From plot to plate, from terrace to table

24 03 2013

On Thursday 14th March 2013 I went with one of my best friends to a conference held at the State Library of Victoria in Melbourne. The event was called “From plot to plate, from terrace to table”.

Indira Naidoo

The Edible Balcony

An amazing discussion with some great and well-known food writers! The TV presenter, journalist and food writer Indira Naidoo moderated the talk with Stephanie Alexander, Rohan Anderson and Max Allen.

Indira Naidoo’s book “The Edible Balcony” gives valuable advice on how to grow herbs, vegetables and fruits on your balcony. She claims that you don’t need to have a big garden to have your own fresh organic produce.

Stephanie Alexander

Kitchen Garden Cooking with Kids

Stephanie Alexander is known for the remarkable work that she undertakes with kids at the “Kitchen Garden Foundation”. She explained how rewarding it is to teach kids where vegies and fruits come from, to teach them how to plant and grow delicious tomatoes. She said that some parents say: “My son doesn’t eat vegetables”. But then when they actually grow their own vegetable and taste it they appreciate it and completely change their food habits. I think that it must be very exciting for a child to say: “Mum I grew this zucchini”! I remember myself when I was kid and we had to grow a bean by putting it in wet cotton. I remember that I was really excited when I first saw the little green plant growing from these beans!

Rohan Aderson Whole Larder Love

Whole Larder Love

Rohan Anderson is the author of the book “The Whole Larder Love”. He is a controversial food writer who lives in Ballarat and basically eats what he has in his garden. And when he wants some meat, he takes his gun and shoots a rabbit in the bush. He shared with us his experience and explained that before he used to eat a lot of fast food, and what made him change his food habits so drastically. His book looks amazing! It gives great recipes and tips on fresh organic country produce and skills for the simpler life.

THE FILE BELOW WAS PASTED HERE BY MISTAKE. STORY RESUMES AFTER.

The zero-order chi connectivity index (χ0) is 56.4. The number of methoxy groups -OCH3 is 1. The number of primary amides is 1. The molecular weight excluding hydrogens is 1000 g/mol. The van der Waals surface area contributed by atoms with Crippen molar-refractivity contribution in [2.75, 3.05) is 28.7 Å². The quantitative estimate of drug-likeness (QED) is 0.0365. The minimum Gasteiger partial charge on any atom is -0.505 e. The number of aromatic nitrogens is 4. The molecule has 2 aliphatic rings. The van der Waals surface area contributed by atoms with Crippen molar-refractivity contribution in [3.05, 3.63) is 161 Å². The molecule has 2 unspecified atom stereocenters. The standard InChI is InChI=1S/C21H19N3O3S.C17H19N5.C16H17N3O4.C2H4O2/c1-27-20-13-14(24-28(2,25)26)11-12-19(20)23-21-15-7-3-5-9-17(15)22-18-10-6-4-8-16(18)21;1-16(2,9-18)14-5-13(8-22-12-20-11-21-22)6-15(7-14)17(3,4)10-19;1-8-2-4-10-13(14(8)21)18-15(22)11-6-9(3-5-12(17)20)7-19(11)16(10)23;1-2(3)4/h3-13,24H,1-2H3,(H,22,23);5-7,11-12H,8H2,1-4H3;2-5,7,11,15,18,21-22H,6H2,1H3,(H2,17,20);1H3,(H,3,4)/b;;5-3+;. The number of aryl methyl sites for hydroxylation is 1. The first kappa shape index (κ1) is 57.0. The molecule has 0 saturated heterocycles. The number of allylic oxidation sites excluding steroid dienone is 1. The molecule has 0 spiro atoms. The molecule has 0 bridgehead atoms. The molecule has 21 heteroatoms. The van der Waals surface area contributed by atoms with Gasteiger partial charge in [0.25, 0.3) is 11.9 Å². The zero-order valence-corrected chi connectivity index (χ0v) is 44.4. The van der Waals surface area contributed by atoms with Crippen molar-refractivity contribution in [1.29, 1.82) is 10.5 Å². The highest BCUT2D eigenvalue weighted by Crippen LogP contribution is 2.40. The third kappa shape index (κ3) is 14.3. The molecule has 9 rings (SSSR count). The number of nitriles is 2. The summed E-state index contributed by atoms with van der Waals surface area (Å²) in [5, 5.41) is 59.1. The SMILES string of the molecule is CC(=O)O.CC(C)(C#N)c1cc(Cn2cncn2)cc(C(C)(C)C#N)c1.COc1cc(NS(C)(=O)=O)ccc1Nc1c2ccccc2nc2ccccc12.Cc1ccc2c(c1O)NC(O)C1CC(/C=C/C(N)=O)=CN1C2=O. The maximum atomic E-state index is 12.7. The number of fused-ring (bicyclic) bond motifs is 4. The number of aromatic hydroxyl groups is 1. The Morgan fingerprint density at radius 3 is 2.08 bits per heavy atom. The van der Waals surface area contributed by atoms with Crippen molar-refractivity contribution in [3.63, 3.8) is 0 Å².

Max Allen The history of Australian Wine

The History of Australian Wine

Max Allen writes about wine in Australia. He is the wine columnist for “The Weekend Australian Magazine” and G (Australia’s first ‘green lifestyle’ magazine) but also wine editor for Australian Gourmet Traveller magazine. During the talk he criticized the alcohol lobbying and compared it to the cigarette lobbying few years ago. I have heard that some people are trying to introduce unbranded packaging with pictures of car crashes on alcohol bottles the same way as we now have pictures of people dying from cancer on the cigarettes packs.

Personally I think that this is quite hypocritical, people get used to seeing those pictures and are not buying less cigarettes because of it. I think that people in Australia are buying fewer cigarettes because it’s very expensive and also some people are becoming more conscious of the bad effects of it. However I know a lot of people who are still smoking for pleasure and just got used to those horrible pictures on the packaging.

To summarise, the discussion was really interesting, lively and all the speakers were remarkably inspiring! I absolutely enjoyed being part of the audience. And at the end I got to talk to some of them and congratulate them on their wonderful work.

If you want to know more about the speakers here are the links to their blogs: